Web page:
After selecting Murase Associates to design the planned Jimi Hendrix Park at 24th and S Massachusetts, park planners organized a series of public meetings to gather public input. Now, the community will get its first peek at the final park design August 10 at the Northwest African American Museum which is adjacent to the future park.
Butterflies and guitars, flowers and music, sun and water, and creative use of color will be reflected in the final design concept of Jimi Hendrix Park to pay tribute to the legendary Seattle rock star.
The community is invited to get a first peek at the final design concept at the Aug. 10 meeting, beginning at 6:30 p.m. at the Northwest African American Museum, 2300 S Massachusetts St.
Compiled from three initial concepts, the final design will be unveiled for the community and the public at the third and final public event on Wednesday, Aug. 10. The evening celebration of the collaborative design process will include a presentation and formal unveiling by consulting landscape architects from Murase Associates, and an opportunity for the public to make final comments.
The three-month design process solicited ideas from the community and generated at a brainstorming session in May, focusing on images and icons that define and articulate Hendrix’s legacy. Dozens of comments from community members have advocated intimate gathering spaces and performing opportunities, adequate connections to surrounding neighborhoods, functional walkways and seating, and colorful plantings. Scott Murase said the design concept incorporates a variety of landscape and structural elements inspired by Hendrix’s writings, music and art that will transform the Central District park into a living tribute to the Seattle native.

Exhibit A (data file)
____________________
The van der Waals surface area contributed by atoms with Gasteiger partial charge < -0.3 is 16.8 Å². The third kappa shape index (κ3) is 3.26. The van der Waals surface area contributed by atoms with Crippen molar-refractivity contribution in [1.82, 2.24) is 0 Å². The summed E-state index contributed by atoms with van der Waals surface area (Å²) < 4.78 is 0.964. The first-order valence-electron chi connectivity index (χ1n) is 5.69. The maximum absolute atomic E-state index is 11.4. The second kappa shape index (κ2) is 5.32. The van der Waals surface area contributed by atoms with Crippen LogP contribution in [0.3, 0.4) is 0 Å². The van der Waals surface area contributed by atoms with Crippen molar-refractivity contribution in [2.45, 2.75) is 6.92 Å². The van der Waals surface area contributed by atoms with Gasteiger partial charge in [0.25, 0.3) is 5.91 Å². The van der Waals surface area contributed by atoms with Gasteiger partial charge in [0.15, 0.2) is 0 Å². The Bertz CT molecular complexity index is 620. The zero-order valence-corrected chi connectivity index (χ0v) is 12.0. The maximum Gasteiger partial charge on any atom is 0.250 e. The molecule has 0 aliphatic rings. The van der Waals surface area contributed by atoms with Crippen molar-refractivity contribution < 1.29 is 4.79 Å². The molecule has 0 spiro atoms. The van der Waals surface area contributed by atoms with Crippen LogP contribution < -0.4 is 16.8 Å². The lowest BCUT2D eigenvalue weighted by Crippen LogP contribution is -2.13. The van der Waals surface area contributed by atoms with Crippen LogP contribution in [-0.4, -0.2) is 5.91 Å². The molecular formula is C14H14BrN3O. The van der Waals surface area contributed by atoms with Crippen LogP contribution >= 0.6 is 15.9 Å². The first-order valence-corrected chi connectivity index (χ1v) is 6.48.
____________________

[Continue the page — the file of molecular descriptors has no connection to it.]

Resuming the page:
Before becoming a park, the property served as a parking lot next to the old Colman School, and now is a swath of turf adjacent to the Northwest African American Museum.
The non-profit Friends of Jimi Hendrix Park is leading the development process, which envisions a space that will motivate youth and others to achieve in music and art, and strengthen the cultural pulse of the Emerald City as a primary focal point for multi-cultural events, gatherings, and activities for the community.
Funding for the design work and construction of the park development comes from the Parks and Green Spaces Levy, which awarded $500,000 to the project last December, and from a $76,000 Neighborhood Matching Fund grant. Fund-raising activities by the Foundation, such as benefit concerts and online donations, will raise matching private money for park development.
The mission of the Jimi Hendrix Park Foundation is to create a community space inspired by the electrifying music and story of Jimi Hendrix – a gathering place for individuals of diverse backgrounds and ages – to celebrate cultural heritage, experience community pride, and enjoy innovative educational programming in partnership with the neighboring Northwest African American Museum.
In 2006, Seattle Parks and Recreation renamed the 2.5-acre neighborhood space Jimi Hendrix Park, with the goal of turning it into a community gathering space honoring the Seattle-born artist’s extraordinary life and musical legacy.
More information is available at www.jimihendrixparkfoundation.org and on Facebook.
Seattle Parks and Recreation http://www.seattle.gov/parks/projects/jimi_hendrix/
Below are the three design concepts presented at the last meeting. The final design will likely incorporate elements that were popular from each.